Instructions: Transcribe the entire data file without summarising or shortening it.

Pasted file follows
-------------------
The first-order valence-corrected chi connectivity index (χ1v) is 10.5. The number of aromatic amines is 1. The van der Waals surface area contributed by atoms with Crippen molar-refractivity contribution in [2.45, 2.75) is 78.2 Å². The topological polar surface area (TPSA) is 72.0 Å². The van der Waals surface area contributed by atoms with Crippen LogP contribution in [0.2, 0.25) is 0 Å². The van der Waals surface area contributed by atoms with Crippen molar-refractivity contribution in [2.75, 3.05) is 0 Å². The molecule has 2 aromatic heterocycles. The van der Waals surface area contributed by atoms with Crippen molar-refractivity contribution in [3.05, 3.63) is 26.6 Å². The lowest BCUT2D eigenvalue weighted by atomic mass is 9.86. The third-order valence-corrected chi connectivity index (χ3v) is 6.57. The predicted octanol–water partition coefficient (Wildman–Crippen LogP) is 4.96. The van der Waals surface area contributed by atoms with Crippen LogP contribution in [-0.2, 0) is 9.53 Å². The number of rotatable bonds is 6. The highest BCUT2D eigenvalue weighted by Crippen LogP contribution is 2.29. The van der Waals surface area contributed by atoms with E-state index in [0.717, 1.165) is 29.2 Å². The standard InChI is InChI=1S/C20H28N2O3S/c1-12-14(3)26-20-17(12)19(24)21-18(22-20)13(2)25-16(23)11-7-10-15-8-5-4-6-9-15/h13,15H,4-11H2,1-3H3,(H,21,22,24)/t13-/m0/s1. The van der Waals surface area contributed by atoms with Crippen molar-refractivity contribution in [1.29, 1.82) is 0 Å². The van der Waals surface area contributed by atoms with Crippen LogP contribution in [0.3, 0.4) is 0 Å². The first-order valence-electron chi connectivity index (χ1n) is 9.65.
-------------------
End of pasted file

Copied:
The first-order valence-corrected chi connectivity index (χ1v) is 10.5. The number of aromatic amines is 1. The van der Waals surface area contributed by atoms with Crippen molar-refractivity contribution in [2.45, 2.75) is 78.2 Å². The topological polar surface area (TPSA) is 72.0 Å². The van der Waals surface area contributed by atoms with Crippen LogP contribution in [0.2, 0.25) is 0 Å². The van der Waals surface area contributed by atoms with Crippen molar-refractivity contribution in [2.75, 3.05) is 0 Å². The molecule has 2 aromatic heterocycles. The van der Waals surface area contributed by atoms with Crippen molar-refractivity contribution in [3.05, 3.63) is 26.6 Å². The lowest BCUT2D eigenvalue weighted by atomic mass is 9.86. The third-order valence-corrected chi connectivity index (χ3v) is 6.57. The predicted octanol–water partition coefficient (Wildman–Crippen LogP) is 4.96. The van der Waals surface area contributed by atoms with Crippen LogP contribution in [-0.2, 0) is 9.53 Å². The number of rotatable bonds is 6. The highest BCUT2D eigenvalue weighted by Crippen LogP contribution is 2.29. The van der Waals surface area contributed by atoms with E-state index in [0.717, 1.165) is 29.2 Å². The standard InChI is InChI=1S/C20H28N2O3S/c1-12-14(3)26-20-17(12)19(24)21-18(22-20)13(2)25-16(23)11-7-10-15-8-5-4-6-9-15/h13,15H,4-11H2,1-3H3,(H,21,22,24)/t13-/m0/s1. The van der Waals surface area contributed by atoms with Crippen molar-refractivity contribution in [1.29, 1.82) is 0 Å². The van der Waals surface area contributed by atoms with Crippen LogP contribution in [0.3, 0.4) is 0 Å². The first-order valence-electron chi connectivity index (χ1n) is 9.65.